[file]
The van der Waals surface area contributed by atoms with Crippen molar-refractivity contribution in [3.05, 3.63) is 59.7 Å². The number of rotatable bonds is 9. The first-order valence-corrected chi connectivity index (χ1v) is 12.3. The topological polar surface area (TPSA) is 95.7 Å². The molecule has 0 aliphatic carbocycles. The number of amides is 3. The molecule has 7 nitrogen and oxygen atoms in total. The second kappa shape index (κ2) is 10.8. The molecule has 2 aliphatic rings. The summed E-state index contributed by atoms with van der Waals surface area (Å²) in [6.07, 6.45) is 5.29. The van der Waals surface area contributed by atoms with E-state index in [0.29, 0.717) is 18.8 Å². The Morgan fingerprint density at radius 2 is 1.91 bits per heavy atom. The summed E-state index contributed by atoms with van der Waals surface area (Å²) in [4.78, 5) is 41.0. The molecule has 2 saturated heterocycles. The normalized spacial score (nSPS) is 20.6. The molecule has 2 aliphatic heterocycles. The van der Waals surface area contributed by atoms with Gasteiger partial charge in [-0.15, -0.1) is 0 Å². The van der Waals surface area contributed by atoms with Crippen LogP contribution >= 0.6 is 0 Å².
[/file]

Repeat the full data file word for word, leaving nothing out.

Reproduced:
The van der Waals surface area contributed by atoms with Crippen molar-refractivity contribution in [3.05, 3.63) is 59.7 Å². The number of rotatable bonds is 9. The first-order valence-corrected chi connectivity index (χ1v) is 12.3. The topological polar surface area (TPSA) is 95.7 Å². The molecule has 0 aliphatic carbocycles. The number of amides is 3. The molecule has 7 nitrogen and oxygen atoms in total. The second kappa shape index (κ2) is 10.8. The molecule has 2 aliphatic rings. The summed E-state index contributed by atoms with van der Waals surface area (Å²) in [6.07, 6.45) is 5.29. The van der Waals surface area contributed by atoms with E-state index in [0.29, 0.717) is 18.8 Å². The Morgan fingerprint density at radius 2 is 1.91 bits per heavy atom. The summed E-state index contributed by atoms with van der Waals surface area (Å²) in [4.78, 5) is 41.0. The molecule has 2 saturated heterocycles. The normalized spacial score (nSPS) is 20.6. The molecule has 2 aliphatic heterocycles. The van der Waals surface area contributed by atoms with Gasteiger partial charge in [-0.15, -0.1) is 0 Å². The van der Waals surface area contributed by atoms with Crippen LogP contribution >= 0.6 is 0 Å².